Saudis’ U-turn on Khashoggi


Saudis’ U-turn on Khashoggi

Kingdom finally admits journalist’s murder was ‘premeditated’

Red-handed: A protester dressed as Saudi Crown Prince Mohammed Bin Salman during a vigil for Jamal Khashoggi in Istanbul. Photo: Chris McGrath/Getty
Red-handed: A protester dressed as Saudi Crown Prince Mohammed Bin Salman during a vigil for Jamal Khashoggi in Istanbul. Photo: Chris McGrath/Getty

Saudi Arabia has changed its explanation of Jamal Khashoggi’s death for a third time to admit that the journalist’s murder was “premeditated” by Saudi operatives.

Officials initially claimed that Mr Khashoggi had walked out of the Saudi consulate in Istanbul unharmed on October 2.

Later, they said the 59-year-old ‘Washington Post’ columnist had been killed accidentally in a “fist fight” with a team of 15 Saudi agents.

Yesterday, Saudi Arabia’s attorney general said he had received new information from Turkish investigators which showed that “the suspects in the incident had committed their act with a premeditated intention”.

One detail has remained consistent across all three versions – an insistence that Mohammed bin Salman, the crown prince of Saudi Arabia, was not responsible for the killing.

The latest Saudi version of events came hours after it was reported that Gina Haspel, the director of the CIA, had listened to a Turkish audio tape which allegedly shows that Mr Khashoggi was tortured before being killed.

Turkish officials have long said that the tape disproves Saudi claims that the agents did not mean to kill Mr Khashoggi.

Turkey has not made the tape public and the CIA has not officially confirmed that Ms Haspel has heard it.

However, if the tapes are as gruesome as described, it will make it more difficult for the US to avoid reaching a public conclusion about what happened and who is responsible.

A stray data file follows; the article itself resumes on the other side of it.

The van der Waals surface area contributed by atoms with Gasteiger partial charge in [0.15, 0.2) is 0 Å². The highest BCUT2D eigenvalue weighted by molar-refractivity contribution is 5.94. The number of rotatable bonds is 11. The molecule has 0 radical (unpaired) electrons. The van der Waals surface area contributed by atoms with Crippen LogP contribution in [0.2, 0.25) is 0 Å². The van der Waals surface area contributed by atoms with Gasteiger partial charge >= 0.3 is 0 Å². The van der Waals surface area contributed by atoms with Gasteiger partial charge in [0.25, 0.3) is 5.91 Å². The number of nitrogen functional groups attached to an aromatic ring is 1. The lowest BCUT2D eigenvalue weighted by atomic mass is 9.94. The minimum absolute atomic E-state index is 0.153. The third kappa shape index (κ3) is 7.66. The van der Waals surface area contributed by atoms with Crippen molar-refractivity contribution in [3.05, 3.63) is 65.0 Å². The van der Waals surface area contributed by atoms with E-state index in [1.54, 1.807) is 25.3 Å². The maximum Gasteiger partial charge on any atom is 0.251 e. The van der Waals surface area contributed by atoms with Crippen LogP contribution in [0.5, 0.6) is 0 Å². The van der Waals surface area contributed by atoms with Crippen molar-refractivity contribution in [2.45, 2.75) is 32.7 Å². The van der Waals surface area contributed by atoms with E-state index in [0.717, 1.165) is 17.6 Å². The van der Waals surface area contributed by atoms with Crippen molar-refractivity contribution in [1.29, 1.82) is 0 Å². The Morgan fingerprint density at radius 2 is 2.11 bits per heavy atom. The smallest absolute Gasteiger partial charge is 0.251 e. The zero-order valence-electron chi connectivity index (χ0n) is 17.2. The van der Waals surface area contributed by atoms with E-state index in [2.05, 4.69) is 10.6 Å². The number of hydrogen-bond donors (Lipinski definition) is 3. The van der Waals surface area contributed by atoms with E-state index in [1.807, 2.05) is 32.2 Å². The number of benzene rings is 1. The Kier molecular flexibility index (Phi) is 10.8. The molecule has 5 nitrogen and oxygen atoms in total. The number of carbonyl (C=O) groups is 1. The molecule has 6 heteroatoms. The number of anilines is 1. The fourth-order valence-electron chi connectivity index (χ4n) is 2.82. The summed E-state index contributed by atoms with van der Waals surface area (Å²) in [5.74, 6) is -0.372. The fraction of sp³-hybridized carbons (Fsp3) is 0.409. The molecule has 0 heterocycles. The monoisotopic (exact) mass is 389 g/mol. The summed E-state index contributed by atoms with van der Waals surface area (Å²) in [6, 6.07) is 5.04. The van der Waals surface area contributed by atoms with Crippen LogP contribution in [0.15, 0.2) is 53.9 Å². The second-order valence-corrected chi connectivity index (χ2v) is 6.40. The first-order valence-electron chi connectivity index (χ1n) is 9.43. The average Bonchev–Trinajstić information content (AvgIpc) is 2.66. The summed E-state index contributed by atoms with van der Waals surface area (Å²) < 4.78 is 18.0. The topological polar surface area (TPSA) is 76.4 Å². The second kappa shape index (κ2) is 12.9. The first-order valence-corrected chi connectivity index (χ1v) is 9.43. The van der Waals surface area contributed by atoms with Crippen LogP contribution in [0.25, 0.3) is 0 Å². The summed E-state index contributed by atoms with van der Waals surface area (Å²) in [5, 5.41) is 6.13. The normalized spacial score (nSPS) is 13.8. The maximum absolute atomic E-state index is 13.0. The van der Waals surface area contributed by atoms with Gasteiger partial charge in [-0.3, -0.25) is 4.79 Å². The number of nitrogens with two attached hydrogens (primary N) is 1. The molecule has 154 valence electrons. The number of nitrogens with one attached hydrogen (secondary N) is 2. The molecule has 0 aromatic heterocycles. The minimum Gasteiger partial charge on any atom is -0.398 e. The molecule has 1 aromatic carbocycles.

Three days ago, Recep Tayyip Erdogan, Turkey’s president, said that the killing was “planned” and rejected the Saudi explanation of an accidental death during a fist fight.

“Intelligence and security institutions have evidence showing the murder was certainly planned,” Mr Erdogan said during a speech to his parliament.

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Riyadh’s new story closes the gap between Turkey and Saudi Arabia’s narratives of what happened, but leaves several issues unresolved.

Mr Erdogan said he did not believe that “rogue” agents were responsible for the killing and said “those who gave the orders” must be held accountable.

He did not, however, directly accuse the 33-year-old crown prince of involvement, as several leading US senators have.

The White House is attempting to tread a delicate line between being seen to take action on Mr Khashoggi’s death without upsetting US ties with Saudi Arabia.

Despite international condemnation and widespread boycott of its ‘Davos in the Desert’ investment conference, Saudi Arabia said it signed $56bn worth of deals this week and expected the United States to remain a key business partner.

More than two dozen top officials and executives from the United States and Europe, including US Treasury Secretary Steven Mnuchin and chief executives of big banks, boycotted the investment conference.

There was concern that, temporarily at least, commercial ties with the West could be damaged as the blow to Riyadh’s reputation and the risk of economic sanctions over the Khashoggi affair made it harder to enter new deals.

Still, the three-day Future Investment Initiative conference drew hundreds of businessmen and government officials from around the world to a palatial venue in Riyadh, aiming to attract foreign capital to support Saudi economic reforms.

“There were more than 25 deals signed worth $56bn,” Saudi energy minister Khalid Al-Falih told state television yesterday, adding that US companies accounted for most of those contracts.

He added: “The US will remain a key part of the Saudi economy because the interests that tie us are bigger than what is being weakened by the failed boycotting campaign of the conference.” (© Daily Telegraph London)

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